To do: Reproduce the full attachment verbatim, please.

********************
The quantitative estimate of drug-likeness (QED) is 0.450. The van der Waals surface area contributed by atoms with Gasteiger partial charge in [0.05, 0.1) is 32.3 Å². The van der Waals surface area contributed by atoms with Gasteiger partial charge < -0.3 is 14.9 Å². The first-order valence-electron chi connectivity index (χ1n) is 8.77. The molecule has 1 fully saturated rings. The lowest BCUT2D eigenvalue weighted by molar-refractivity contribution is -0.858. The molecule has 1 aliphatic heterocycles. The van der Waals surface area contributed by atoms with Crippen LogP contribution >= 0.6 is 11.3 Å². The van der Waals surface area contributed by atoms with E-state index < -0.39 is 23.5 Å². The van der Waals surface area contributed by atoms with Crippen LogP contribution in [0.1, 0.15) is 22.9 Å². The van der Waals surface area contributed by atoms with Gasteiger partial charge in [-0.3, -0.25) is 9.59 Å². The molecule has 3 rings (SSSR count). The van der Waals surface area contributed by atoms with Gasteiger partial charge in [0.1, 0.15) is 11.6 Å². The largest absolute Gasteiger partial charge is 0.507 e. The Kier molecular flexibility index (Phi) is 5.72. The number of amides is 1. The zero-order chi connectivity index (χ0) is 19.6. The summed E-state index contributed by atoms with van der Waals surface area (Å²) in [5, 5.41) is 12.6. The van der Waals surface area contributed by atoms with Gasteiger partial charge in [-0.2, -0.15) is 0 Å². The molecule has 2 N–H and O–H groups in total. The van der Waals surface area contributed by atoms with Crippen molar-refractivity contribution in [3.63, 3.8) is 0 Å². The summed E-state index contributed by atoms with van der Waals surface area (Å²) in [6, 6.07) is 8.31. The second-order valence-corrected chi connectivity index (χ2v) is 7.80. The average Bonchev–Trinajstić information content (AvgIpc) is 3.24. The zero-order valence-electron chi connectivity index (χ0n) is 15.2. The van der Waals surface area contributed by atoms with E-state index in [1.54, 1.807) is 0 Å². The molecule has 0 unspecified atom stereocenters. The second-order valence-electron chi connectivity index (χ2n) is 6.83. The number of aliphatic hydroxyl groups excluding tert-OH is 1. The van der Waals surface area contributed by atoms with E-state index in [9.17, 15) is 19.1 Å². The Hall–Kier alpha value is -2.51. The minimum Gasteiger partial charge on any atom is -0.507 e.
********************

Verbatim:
The quantitative estimate of drug-likeness (QED) is 0.450. The van der Waals surface area contributed by atoms with Gasteiger partial charge in [0.05, 0.1) is 32.3 Å². The van der Waals surface area contributed by atoms with Gasteiger partial charge < -0.3 is 14.9 Å². The first-order valence-electron chi connectivity index (χ1n) is 8.77. The molecule has 1 fully saturated rings. The lowest BCUT2D eigenvalue weighted by molar-refractivity contribution is -0.858. The molecule has 1 aliphatic heterocycles. The van der Waals surface area contributed by atoms with Crippen LogP contribution >= 0.6 is 11.3 Å². The van der Waals surface area contributed by atoms with E-state index < -0.39 is 23.5 Å². The van der Waals surface area contributed by atoms with Crippen LogP contribution in [0.1, 0.15) is 22.9 Å². The van der Waals surface area contributed by atoms with Gasteiger partial charge in [-0.3, -0.25) is 9.59 Å². The molecule has 3 rings (SSSR count). The van der Waals surface area contributed by atoms with Gasteiger partial charge in [0.1, 0.15) is 11.6 Å². The largest absolute Gasteiger partial charge is 0.507 e. The Kier molecular flexibility index (Phi) is 5.72. The number of amides is 1. The zero-order chi connectivity index (χ0) is 19.6. The summed E-state index contributed by atoms with van der Waals surface area (Å²) in [5, 5.41) is 12.6. The van der Waals surface area contributed by atoms with Gasteiger partial charge in [-0.2, -0.15) is 0 Å². The molecule has 2 N–H and O–H groups in total. The van der Waals surface area contributed by atoms with Crippen molar-refractivity contribution in [3.63, 3.8) is 0 Å². The summed E-state index contributed by atoms with van der Waals surface area (Å²) in [6, 6.07) is 8.31. The second-order valence-corrected chi connectivity index (χ2v) is 7.80. The average Bonchev–Trinajstić information content (AvgIpc) is 3.24. The zero-order valence-electron chi connectivity index (χ0n) is 15.2. The van der Waals surface area contributed by atoms with E-state index in [1.54, 1.807) is 0 Å². The molecule has 0 unspecified atom stereocenters. The second-order valence-electron chi connectivity index (χ2n) is 6.83. The number of aliphatic hydroxyl groups excluding tert-OH is 1. The van der Waals surface area contributed by atoms with E-state index in [9.17, 15) is 19.1 Å². The Hall–Kier alpha value is -2.51. The minimum Gasteiger partial charge on any atom is -0.507 e.